Thursday, September 1, 2011

Jack Snags a New York Times Author in Fabulous Interview With Captain Jack Sparrow

JACK: *spreading arms wide and grinning hugely* Welcome pirates to another Fabulous Interview with the Fabulous Captain Jack Sparrow. Today, I have with me none other than the New York Times bestseller, Brenda Novak!

BRENDA: Hello, Jack, I’m so excited to meet you.

JACK: *hastening over and kissing her hand, making googly eyes* I’m excited to see you too, my sweet. Perhaps I can show you how excited I am later, in my cabin?

HELLIE: Jack! I’m right here behind the camera!

JACK: You’re invited too, luv. *whispers behind his hand to Brenda* Don’t worry. I’ll send her on an errand so we won’t be interrupted.

BRENDA: *pointing* You do know she’s still recording.

JACK: *smiling at the camera* Let’s get to the questions, shall we? Brenda, luv, please have a seat here on my interview couch where I lay all my new authors…I mean, where all my guests spill…er…maybe you should sit on my lap?

BRENDA: That might actually be a nice place to conduct an interview. *Blushing* Er…did I say that out loud? I meant…of course I would never even consider it.

JACK: *soulful look* That is a shame. If you should ever consider-- *dodges an empty rum bottle, gets hold of himself* Yes, yes, quite right, I should stick to what I’m good at. Talking to women. *draws out cards from his jacket* Please tell us about your pirate story, Of Noble Birth.

HELLIE: Jack! What have I told you about that question?

JACK: What, what? I didn’t ask a question. I said, please tell us about your pirate story. If you’ll notice that was a gentle command. *smiles smokily* And as you can imagine, Brenda, I’m skilled at giving gentle commands in other places on this ship. My cabin for instance….

BRENDA: I have imagined plenty with you, Jack (sly grin).

JACK: Really? I should like to hear about what you've imagined. *ducks, tackling Brenda as another bottle just misses him, rights himself; Brenda looks a bit breathless* All right, if you insist, we’ll talk about your books. I’m a patient man. I know how to woo. So this pirate story—which I’m devilishly thrilled about, there is a DEARTH of pirate stories to be had nowadays, it’s all dukes-dukes-dukes all the time—tell the truth: you were inspired by me, right? Tell me what do you look for in a hero like me?

BRENDA: Nathaniel is almost as sexy as you (could anyone be equal?) *Jack shakes his head "No"*, but he goes a wee bit lighter on the rum. He’s too busy waging a war of revenge against his hated fater and kidnapping the beautiful Alexandra to lose an ounce of focus. His father is a duke, you see (any good historical has to have a duke in there somewhere, right?) and a very powerful man—no one to mess with. But Nathaniel has VERY good reason….

JACK: All of us men have very good reasons. *roguish look at camera* Most of them dealing with pain of death. *silence; Jack clears throat* Every handsome, roguish hero needs a beautiful heroine. I assume you base all your heroines on you, Ms. Novak? *kisses the back of Brenda’s hand* Intelligent, witty, beautiful, and sexy?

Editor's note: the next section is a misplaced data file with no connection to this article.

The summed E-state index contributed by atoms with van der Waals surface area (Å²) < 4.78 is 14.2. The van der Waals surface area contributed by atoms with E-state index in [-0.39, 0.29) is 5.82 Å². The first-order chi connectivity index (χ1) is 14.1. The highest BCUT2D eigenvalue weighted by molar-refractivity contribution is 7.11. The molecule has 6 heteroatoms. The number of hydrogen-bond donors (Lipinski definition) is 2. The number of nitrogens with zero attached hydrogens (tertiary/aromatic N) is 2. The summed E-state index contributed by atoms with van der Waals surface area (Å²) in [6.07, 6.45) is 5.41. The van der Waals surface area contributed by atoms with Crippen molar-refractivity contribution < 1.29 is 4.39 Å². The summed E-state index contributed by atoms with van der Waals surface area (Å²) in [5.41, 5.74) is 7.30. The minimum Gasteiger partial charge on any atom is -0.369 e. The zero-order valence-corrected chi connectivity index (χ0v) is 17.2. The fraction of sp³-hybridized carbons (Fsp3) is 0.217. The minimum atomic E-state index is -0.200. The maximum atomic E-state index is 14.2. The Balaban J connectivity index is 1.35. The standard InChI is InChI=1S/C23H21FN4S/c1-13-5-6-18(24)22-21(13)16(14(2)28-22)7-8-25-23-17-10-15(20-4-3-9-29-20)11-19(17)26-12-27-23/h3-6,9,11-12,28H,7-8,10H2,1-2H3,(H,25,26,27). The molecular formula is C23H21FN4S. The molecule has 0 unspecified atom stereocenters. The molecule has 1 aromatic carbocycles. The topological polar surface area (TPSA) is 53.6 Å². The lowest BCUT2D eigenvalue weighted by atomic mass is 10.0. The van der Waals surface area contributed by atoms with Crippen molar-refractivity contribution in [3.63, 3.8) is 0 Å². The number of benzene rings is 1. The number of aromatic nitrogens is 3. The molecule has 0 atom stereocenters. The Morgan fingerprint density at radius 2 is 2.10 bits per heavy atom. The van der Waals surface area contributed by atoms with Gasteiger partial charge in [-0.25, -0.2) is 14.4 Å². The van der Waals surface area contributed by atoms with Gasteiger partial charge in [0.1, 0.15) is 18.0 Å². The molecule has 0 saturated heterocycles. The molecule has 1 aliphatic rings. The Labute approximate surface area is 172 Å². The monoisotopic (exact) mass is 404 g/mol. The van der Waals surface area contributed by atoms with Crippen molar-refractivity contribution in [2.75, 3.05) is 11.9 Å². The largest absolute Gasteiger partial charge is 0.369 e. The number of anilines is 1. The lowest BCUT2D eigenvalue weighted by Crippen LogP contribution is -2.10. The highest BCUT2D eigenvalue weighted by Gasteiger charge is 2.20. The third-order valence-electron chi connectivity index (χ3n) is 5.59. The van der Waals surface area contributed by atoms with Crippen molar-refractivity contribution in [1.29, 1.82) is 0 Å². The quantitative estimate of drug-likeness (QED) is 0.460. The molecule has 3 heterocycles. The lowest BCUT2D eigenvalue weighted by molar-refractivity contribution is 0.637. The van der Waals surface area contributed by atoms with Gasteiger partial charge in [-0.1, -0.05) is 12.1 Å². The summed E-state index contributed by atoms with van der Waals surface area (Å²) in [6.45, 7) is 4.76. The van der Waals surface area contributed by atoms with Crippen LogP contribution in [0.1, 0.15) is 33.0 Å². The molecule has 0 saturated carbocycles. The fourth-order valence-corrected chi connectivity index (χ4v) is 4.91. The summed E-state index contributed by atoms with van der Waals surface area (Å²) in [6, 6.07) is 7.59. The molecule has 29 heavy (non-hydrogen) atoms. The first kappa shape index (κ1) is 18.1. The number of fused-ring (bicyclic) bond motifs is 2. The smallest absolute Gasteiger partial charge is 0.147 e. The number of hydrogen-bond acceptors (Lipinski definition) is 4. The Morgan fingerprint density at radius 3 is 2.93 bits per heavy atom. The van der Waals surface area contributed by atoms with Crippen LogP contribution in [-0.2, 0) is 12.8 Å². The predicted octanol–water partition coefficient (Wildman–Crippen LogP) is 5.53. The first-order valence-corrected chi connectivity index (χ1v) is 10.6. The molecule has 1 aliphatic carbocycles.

BRENDA: Alexandra is a poor seamstress Nathaniel mistakenly believes is his half-sister. Imagine his consternation at being attracted to his charge!

JACK: Yes, I can imagine the consternation. I was attracted to Hellie's sister once and it was a nightmare when she found out. Will you be writing any more pirate books? And if not, what other books do you have available to keep up with your fans’ demands?

BRENDA: I hope to write more pirate books some day, but I have several other types coming out before then. First, I have the romantic suspense books published by MIRA. INSIDE just came out. IN SECONDS will be out August 30th and IN CLOSE will hit bookstores on October 25th. November 1st will see the publication of my next historical. It’s called THE BASTARD and is set in the late 1700’s. Sadly, there are no pirates (but plenty of the aristocracy—including the hero who is the bastard of a marquise).

JACK: And sadly, I have a close affiliation with the term "bastard" so it's just as well. *shuffles cards* This next question is the Writer’s Inspiration Corner. What’s your Call Story, and what piece of advice would you give other writers?

BRENDA: Whoa, Jack, that’s been some time now. Not to date myself, but I’ve been published since November 1999 and have written more than 40 books. So you’re going back some. THE CALL to me refers to the day I hit The New York Times. Hitting the list had been a dream of mine from the very beginning. When my agent delivered the news I just about fainted. She said, “Are you sitting down?” I said, “No.” She said, “I think you’d better sit down.”  What made it shocking was that this was the second week the book had been out. Usually, if you’re going to hit it happens in the first week. So her call was completely unexpected—and all the more memorable because of it.